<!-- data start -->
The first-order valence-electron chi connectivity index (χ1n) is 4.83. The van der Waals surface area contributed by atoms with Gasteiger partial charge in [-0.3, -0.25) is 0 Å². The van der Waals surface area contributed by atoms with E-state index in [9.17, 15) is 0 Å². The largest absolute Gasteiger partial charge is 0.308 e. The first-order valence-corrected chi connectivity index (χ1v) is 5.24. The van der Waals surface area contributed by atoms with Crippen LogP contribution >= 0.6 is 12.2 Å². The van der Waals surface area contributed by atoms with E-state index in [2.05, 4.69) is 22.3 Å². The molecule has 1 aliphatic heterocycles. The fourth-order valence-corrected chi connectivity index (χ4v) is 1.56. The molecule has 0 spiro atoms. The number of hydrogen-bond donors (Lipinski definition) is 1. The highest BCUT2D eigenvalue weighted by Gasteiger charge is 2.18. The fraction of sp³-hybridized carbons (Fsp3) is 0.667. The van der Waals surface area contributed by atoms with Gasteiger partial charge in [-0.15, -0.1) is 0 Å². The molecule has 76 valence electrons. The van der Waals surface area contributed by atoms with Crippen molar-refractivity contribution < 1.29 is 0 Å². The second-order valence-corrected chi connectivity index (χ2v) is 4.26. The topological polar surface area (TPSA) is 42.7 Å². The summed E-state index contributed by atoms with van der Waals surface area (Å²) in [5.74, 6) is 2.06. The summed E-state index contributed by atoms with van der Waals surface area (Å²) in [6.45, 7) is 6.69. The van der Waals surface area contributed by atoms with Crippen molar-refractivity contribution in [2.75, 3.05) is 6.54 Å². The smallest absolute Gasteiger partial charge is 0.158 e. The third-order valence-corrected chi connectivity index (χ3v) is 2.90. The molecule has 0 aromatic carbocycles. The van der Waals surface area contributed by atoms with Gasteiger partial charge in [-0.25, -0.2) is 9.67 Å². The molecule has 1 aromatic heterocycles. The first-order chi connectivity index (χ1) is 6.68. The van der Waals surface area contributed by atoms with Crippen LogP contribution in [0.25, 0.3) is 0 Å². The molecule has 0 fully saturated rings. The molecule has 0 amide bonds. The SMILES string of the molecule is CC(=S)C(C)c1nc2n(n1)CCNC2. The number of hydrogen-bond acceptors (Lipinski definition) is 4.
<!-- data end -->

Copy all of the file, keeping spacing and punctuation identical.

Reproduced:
The first-order valence-electron chi connectivity index (χ1n) is 4.83. The van der Waals surface area contributed by atoms with Gasteiger partial charge in [-0.3, -0.25) is 0 Å². The van der Waals surface area contributed by atoms with E-state index in [9.17, 15) is 0 Å². The largest absolute Gasteiger partial charge is 0.308 e. The first-order valence-corrected chi connectivity index (χ1v) is 5.24. The van der Waals surface area contributed by atoms with Crippen LogP contribution >= 0.6 is 12.2 Å². The van der Waals surface area contributed by atoms with E-state index in [2.05, 4.69) is 22.3 Å². The molecule has 1 aliphatic heterocycles. The fourth-order valence-corrected chi connectivity index (χ4v) is 1.56. The molecule has 0 spiro atoms. The number of hydrogen-bond donors (Lipinski definition) is 1. The highest BCUT2D eigenvalue weighted by Gasteiger charge is 2.18. The fraction of sp³-hybridized carbons (Fsp3) is 0.667. The van der Waals surface area contributed by atoms with Gasteiger partial charge in [-0.15, -0.1) is 0 Å². The molecule has 76 valence electrons. The van der Waals surface area contributed by atoms with Crippen molar-refractivity contribution < 1.29 is 0 Å². The second-order valence-corrected chi connectivity index (χ2v) is 4.26. The topological polar surface area (TPSA) is 42.7 Å². The summed E-state index contributed by atoms with van der Waals surface area (Å²) in [5.74, 6) is 2.06. The summed E-state index contributed by atoms with van der Waals surface area (Å²) in [6.45, 7) is 6.69. The van der Waals surface area contributed by atoms with Crippen molar-refractivity contribution in [2.75, 3.05) is 6.54 Å². The smallest absolute Gasteiger partial charge is 0.158 e. The third-order valence-corrected chi connectivity index (χ3v) is 2.90. The molecule has 0 aromatic carbocycles. The van der Waals surface area contributed by atoms with Gasteiger partial charge in [-0.25, -0.2) is 9.67 Å². The molecule has 1 aromatic heterocycles. The first-order chi connectivity index (χ1) is 6.68. The van der Waals surface area contributed by atoms with Crippen LogP contribution in [0.25, 0.3) is 0 Å². The molecule has 0 fully saturated rings. The molecule has 0 amide bonds. The SMILES string of the molecule is CC(=S)C(C)c1nc2n(n1)CCNC2. The number of hydrogen-bond acceptors (Lipinski definition) is 4.